Daily Archives: September 1, 2010

US accused of slack flight security following ‘terrorist dry run’

Ahmed Mohamed Nasser al Soofi, left, and Hezem al Murisi, were taken off a United Airlines flight in the Netherlands  Photo: ABC

Two Yemenis suspected of making a “dry run” for a planned terrorist attack were able to fly from Chicago to Amsterdam, despite airport staff finding in their luggage a mobile phone taped to a bottle and other suspicious items.

Telegraph | Aug 31, 2010

By Martin Banks in Brussels and Alex Spillius in Washington

Dutch prosecutors are currently interrogating the two men, Ahmed Mohamed Nasser al-Soofi and Hezam al-Murisi, who were taken off a United Airlines flight from Chicago at Amsterdam’s Schiphol Airport on Monday morning.

They had aroused suspicions by changing planes in Chicago, while their luggage was sent on another route, via Washington Dulles airport, towards their final destination, the Yemeni capital Sana’a. A checked bag belonging to Mr al-Soofi was found to contain a phone taped to a medicine bottle, three other mobile phones taped together, watches taped together, and box cutters and three knives. He was also carrying $7,000 (£4,500) in cash.

The bag was cleared twice, at Birmingham, Alabama, where his journey started, and then again at Washington.

It was only taken off the plane in Washington when it was discovered that Mr al-Soofi was not on the flight.

One security official told ABC News the two men had been allowed to continue to their destination for “investigative purposes”.

The incident raised further questions about the efficiency of airline security, coming after Umar Farouk Abdulmutallab, who was on a terrorist watch list, was allowed to board a flight in Amsterdam for Detroit on Christmas Day, and tried to light explosives hidden in his underpants while on board.

Judith Sargentini, a Dutch Greens MEP, said the latest incident gave “cause for real concern”.

“My question is: how on earth were these two men allowed to travel separately from their luggage as, apparently, happened? That seems to break the number one rule of air travel.”

Despite raising suspicions, a US official said the items in Mr al-Soofi’s bag were not intrinsically dangerous and that the two men were not carrying any banned objects.

The White House promised a “vigorous investigation” into the incident, but said neither man was on any terrorist watch-list. The Department of Homeland Security however urged people against “jumping to any conclusions”.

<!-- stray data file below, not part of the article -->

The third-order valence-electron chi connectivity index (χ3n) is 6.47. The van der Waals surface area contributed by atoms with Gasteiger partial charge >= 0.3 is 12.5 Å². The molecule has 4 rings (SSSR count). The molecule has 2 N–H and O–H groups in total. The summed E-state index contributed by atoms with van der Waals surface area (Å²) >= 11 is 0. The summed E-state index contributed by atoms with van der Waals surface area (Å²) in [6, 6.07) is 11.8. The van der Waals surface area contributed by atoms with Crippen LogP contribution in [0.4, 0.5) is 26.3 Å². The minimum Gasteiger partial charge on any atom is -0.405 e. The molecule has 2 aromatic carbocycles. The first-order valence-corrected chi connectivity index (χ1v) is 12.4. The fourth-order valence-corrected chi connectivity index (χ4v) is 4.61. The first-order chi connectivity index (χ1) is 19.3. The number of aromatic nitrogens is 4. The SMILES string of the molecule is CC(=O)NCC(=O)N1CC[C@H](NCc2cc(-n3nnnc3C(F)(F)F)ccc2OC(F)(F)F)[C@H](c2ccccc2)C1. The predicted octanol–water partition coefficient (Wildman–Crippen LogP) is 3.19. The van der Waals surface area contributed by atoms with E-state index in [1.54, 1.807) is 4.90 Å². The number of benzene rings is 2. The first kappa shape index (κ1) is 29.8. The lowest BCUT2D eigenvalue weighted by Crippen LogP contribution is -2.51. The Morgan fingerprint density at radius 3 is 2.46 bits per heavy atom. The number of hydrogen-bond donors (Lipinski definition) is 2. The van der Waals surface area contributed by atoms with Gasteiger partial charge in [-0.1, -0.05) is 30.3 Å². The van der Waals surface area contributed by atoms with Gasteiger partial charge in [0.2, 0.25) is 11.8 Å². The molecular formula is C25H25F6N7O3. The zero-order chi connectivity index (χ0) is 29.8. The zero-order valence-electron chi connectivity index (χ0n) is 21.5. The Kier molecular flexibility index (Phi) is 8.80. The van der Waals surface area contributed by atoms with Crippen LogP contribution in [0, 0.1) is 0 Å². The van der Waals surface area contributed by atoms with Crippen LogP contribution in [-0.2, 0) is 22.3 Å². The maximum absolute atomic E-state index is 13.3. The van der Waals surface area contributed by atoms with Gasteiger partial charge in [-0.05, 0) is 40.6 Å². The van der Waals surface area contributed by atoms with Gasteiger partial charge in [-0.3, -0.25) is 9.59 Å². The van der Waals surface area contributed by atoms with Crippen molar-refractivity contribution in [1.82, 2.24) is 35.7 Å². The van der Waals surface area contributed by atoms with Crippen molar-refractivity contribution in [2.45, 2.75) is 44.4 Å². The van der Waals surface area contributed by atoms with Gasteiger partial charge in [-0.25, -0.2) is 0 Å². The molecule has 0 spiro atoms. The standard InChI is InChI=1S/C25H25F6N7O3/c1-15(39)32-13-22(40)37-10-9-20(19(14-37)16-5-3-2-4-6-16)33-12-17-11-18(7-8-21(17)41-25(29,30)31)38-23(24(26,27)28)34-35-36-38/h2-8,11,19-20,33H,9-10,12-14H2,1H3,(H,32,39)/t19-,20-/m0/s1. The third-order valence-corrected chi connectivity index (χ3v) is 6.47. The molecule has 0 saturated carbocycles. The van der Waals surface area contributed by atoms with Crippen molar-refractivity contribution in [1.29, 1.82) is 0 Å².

A Dutch prosecution spokesman said a judge would decide whether the suspects should be released or kept in custody.

Gaddafi: Europe will ‘turn black’ unless EU pays Libya €5 billion a year

Muammar Gaddafi returns to Tripoli after his controversial visit to Italy  Photo: EPA

Col Muammar Gaddafi has warned that Europe runs the risk of turning “black” unless the EU pays Libya at least €5 billion (£4.1 billion) a year to block the arrival of illegal immigrants from Africa.

Telegraph | Aug 31, 2010

By Nick Squires in Rome

His remarks, made during a controversial three day visit to Italy, were condemned as “unacceptable blackmail” by Italian MPs, who likened the demand to the protection money that mafia gangs demand from businesses.

Speaking at a ceremony in Rome while standing next to Silvio Berlusconi, Italy’s prime minister, Col Gaddafi, 67, said that unless his request for money was met, Europe would otherwise become “another Africa” as a result of the “advance of millions of immigrants”.

“Tomorrow Europe might no longer be European and even black as there are millions who want to come in,” he said.

“We don’t know if Europe will remain an advanced and united continent or if it will be destroyed, as happened with the barbarian invasions”.

Tens of thousands of desperate African refugees and economic migrants have reached Italian soil by boat from the North African coast, although the influx has been stemmed by the Libyan navy in the last year under an accord with the Berlusconi government.

An MP from the opposition Italy of Values party, Silvana Mura, accused the Libyan leader of holding Europe to ransom, demanding mafia-style protection money in return for a promise to safeguard the continent from unchecked immigration.

Another opposition MP, Luigi de Magistris, accused the Libyan regime of keeping tens of thousands of African migrants in “concentration camps” in the desert.

Mother Nature’s microbes taking care of Gulf oil spill

Microscopic image shows oil being degraded by microbes that break it up into smaller globulets. Photo: Hoi-Ying Holman group

Newly classified species consumes half of oil in days

USA Today | Aug 31, 2010

Nature’s microbes take care of oil spill


Researchers have discovered a previously unclassified species of microbe that appears to be happily gorging away on the long plume of oil left by the BP drilling rig disaster in the Gulf of Mexico. It’s turning the toxic mixture into nontoxic microbes about twice as fast as had been expected, scientists reported in the journal Science.

This could mean that nature is able to clean up oil spills on its own more quickly than had been realized, at least in the Gulf.